Chorus as Character: Washington National Opera Presents a Powerful Nabucco

Franco Vassallo as Nabucco. Photo by Scott Suchman for Washington National Opera

It is rare to find a subject that is as true and current in 6th century B.C. as it is in 1842; however, Giuseppe Verdi’s Nabucco profoundly mingles the Biblical tale of the defeat, enslavement, and exile of the Jews in Babylon by King Nebuchadnezzar with the plight of Verdi’s Milanese contemporaries. American director and designer Thaddeus Strassberger, keenly aware of the political and social ramifications of the opera, brings a bold new production to Washington National Opera’s first performance of Nabucco in its 56-year history. Featuring radiant musicianship from the orchestra, the soloists, and an outstanding chorus, opening night of WNO’s Nabucco was a fete of visual and aural mastery.

When Nabucco premiered at La Scala in 1842, northern Italy was tormented under unbearable Austrian control. Verdi and librettist Temistocle Solera (1815-1878) were able to support the ideals of the Risorgimento, or Italian independence, through the music and lyrics. Strassberger, a graduate of La Scala’s Accademia, stages an opera within an opera to illustrate the nationalism of the time. During the overture, supernumeraries and dancers dressed in 1840s garb participate in a court dance and take their box seats stage right. Strassberger selected a scenic artist whose artistic lineage runs back to those of Verdi’s time. This master teacher added majesty and depth to each scene through the elaborately painted sets.

Soloman Howard as the High Priest of Baal and Csilla Boross as Abigaille. Photo by Scott Suchman for Washington National Opera

Equal in majesty and depth to the scenery and stage production was the talent and musicality of the orchestra and singers led by conductor Philippe Auguin. From the beginning of the overture, the orchestra played with sincerity and technical power. The representation of the “whirlwind of the Lord” in the strings during the Act II overture was impeccable. The lead cast was well balanced; during ensemble moments individual voices were understood without being overdone. At the height of Nabucco’s madness and despair, he pleads for Fenena’s life in the duet with Abigaille, Oh di qual onta aggravasi questo mio crin canuto. Csilla Boross’ (Abigaille) interpretation was dripping with venom and derision. Although Abigaille is one of the most feared and revered soprano roles in the repertory, Boross was a force on stage. While understanding the limitations, one wishes for more presence in her lower registers. Both Franco Vassallo (Nabucco) and Sean Panikar (Ismaele) provided brilliant and vivid vocal performances. Vassallo’s voice took on more depth and resonance throughout the night, which highlighted Nabucco’s madness and frustration at his own imprisonment. Burak Bilgili (Zaccaria), Géraldine Chauvet (Fenena), and María Eugenia Antúnez (Anna) added superb performances along with Soloman Howard (High Pries of Baal) and Jeffrey Gwaltney (Abdallo.)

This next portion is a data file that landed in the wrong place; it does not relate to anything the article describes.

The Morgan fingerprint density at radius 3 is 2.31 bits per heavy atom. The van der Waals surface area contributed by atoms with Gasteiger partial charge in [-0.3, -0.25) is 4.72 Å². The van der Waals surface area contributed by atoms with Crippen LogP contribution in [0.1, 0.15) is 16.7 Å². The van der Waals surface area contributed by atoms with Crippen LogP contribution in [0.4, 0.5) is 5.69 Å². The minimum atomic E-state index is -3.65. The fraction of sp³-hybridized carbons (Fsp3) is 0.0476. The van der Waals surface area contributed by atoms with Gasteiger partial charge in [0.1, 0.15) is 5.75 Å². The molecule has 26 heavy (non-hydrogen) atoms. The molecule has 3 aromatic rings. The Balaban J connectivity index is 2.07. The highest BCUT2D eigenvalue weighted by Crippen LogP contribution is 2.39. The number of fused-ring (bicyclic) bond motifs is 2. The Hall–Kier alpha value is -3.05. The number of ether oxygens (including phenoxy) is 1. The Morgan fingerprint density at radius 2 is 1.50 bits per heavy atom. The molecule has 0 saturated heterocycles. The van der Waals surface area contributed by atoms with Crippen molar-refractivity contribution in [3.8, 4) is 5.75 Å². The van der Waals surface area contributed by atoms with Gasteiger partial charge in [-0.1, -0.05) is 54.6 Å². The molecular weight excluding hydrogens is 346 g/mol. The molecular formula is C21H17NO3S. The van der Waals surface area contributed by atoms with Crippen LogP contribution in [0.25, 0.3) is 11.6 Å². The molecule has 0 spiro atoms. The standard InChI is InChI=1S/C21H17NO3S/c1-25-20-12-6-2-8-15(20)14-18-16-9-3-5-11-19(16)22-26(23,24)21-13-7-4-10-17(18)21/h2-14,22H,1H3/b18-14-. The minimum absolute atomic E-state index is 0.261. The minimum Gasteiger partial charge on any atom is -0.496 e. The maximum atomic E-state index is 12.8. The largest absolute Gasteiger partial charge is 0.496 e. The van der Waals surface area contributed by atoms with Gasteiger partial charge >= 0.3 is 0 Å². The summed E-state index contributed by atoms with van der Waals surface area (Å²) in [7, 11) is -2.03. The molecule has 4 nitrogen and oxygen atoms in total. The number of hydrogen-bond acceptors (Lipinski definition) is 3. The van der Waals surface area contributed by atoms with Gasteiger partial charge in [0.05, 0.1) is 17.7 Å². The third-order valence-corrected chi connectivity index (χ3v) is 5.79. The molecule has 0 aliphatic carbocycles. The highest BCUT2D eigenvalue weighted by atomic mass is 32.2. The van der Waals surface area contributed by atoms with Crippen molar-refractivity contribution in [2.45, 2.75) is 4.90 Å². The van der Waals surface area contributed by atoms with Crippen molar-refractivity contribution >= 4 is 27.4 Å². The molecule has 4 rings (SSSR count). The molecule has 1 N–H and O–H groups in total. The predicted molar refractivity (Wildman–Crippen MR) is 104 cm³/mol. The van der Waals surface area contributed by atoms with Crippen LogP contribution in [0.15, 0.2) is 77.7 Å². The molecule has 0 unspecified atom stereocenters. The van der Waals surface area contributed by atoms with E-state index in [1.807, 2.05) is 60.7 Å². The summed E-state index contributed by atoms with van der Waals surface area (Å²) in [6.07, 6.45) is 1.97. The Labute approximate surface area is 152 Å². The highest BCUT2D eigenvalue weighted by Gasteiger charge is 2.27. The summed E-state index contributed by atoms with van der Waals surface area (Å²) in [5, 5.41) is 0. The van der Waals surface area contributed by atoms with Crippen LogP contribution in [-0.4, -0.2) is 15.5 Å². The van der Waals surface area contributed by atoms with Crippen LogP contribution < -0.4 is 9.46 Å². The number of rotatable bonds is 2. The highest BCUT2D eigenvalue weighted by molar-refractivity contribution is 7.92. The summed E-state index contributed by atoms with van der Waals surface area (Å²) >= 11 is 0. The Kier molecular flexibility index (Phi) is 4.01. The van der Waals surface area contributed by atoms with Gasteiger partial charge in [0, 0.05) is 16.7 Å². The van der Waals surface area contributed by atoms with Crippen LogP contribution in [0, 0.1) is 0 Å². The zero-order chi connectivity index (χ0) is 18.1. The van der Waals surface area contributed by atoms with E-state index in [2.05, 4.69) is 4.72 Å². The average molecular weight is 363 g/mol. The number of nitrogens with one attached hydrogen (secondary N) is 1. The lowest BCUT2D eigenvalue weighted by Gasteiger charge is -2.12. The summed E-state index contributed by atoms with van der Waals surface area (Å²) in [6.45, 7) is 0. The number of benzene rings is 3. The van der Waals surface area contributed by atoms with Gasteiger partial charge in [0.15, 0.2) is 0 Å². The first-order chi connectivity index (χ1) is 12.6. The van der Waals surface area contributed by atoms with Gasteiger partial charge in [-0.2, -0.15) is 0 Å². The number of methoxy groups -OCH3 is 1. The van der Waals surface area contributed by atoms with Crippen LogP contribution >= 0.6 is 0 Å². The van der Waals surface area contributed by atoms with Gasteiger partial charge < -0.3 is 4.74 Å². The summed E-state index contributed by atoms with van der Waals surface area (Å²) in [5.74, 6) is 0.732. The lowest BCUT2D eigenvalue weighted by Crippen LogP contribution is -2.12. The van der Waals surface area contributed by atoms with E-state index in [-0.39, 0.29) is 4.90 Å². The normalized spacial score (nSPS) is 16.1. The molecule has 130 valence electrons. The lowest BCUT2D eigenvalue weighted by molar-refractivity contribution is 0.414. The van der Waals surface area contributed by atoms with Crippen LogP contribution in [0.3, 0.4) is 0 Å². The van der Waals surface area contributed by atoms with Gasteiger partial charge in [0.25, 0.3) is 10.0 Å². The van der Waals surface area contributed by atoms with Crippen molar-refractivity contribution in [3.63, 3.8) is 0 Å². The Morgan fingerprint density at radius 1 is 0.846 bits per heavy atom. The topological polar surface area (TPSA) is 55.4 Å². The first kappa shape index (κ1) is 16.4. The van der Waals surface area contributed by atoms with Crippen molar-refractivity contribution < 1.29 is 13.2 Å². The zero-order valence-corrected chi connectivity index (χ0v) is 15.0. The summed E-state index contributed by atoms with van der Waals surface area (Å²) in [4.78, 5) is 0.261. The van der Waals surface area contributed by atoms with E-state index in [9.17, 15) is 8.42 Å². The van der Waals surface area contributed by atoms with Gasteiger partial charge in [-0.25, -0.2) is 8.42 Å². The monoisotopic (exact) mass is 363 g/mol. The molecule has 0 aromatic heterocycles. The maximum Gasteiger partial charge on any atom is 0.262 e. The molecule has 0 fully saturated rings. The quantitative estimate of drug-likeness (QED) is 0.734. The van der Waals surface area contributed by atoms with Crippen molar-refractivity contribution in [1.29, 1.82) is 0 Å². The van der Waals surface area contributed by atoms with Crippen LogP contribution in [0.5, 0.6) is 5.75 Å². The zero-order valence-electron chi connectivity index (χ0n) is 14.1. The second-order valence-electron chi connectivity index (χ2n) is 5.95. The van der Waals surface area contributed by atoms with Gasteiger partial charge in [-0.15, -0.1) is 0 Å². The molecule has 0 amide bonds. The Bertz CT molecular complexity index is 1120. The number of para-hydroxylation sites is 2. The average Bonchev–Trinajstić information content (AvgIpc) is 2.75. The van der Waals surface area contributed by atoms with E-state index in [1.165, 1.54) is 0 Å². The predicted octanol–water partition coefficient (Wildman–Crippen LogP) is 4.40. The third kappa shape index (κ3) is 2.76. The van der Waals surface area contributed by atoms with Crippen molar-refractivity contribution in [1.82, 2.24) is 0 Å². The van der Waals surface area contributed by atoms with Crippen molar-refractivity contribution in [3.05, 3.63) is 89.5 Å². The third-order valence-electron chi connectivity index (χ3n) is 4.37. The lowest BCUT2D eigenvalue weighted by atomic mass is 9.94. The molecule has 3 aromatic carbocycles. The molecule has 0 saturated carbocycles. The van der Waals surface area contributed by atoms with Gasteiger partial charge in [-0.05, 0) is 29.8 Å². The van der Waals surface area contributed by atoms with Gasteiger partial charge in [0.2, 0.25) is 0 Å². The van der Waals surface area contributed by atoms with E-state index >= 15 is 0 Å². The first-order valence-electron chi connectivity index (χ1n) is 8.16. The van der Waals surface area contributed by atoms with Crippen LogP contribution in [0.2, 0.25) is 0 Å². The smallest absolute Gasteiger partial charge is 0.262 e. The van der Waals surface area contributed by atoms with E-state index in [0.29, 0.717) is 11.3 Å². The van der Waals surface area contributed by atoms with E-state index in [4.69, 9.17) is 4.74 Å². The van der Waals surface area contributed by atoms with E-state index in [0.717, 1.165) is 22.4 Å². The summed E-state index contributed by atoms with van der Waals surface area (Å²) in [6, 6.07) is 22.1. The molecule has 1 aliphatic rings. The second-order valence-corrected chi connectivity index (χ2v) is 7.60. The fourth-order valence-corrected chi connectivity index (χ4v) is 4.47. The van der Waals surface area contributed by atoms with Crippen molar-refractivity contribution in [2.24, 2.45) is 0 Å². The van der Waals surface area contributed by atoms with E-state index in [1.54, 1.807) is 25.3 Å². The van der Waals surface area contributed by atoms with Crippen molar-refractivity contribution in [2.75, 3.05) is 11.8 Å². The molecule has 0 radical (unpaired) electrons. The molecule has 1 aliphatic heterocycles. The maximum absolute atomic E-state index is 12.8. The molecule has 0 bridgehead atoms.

Csilla Boross as Abigaille. Photo by Scott Suchman for Washington National Opera

Any review of this performance would be lacking without mention of the exceptional chorus and their performance of the famous Va, pensiero, sull’ali dorate. Verdi uses the chorus in Nabucco as another fully-fledged character. Eschewing collective emotions, like most operatic choruses, Verdi’s chorus creates suspense, fear, piety, love, and most of all longing. Strassberger’s setting of Va, pensiero was especially moving. During the scene change, the set and chorus are set up as though the audience is viewing the backstage with seamstresses, ballerinas, gambling men, and cast members. Still considered a de facto national anthem by many Italians, Va, pensiero is a powerful depiction of a lost homeland. “Fly, thought, on wings of gold; go settle upon the slopes and the hills, where, soft and mild, the sweet airs of our native land smell fragrant.” Performed in this way, it becomes apparent that the sentiment lives on and is relevant today as it was in 1842.

If it took Washington National Opera these 56 years before it found the right production of Nabucco, it was worth the wait. Fans of opera and theatre should not hesitate to catch one of the remaining performances on May 2, 5, 10, 13, 15, 18, and 21. For more production details visit David and Alice Rubenstein are the Presenting Underwriters of WNO. Generous support for WNO Italian opera is provided by Daniel and Gayle D’Aniello. Additional support for Nabucco is provided by The Dallas Morse Coors Foundation for the Performing Arts and by an award from the National Endowment for the Arts.

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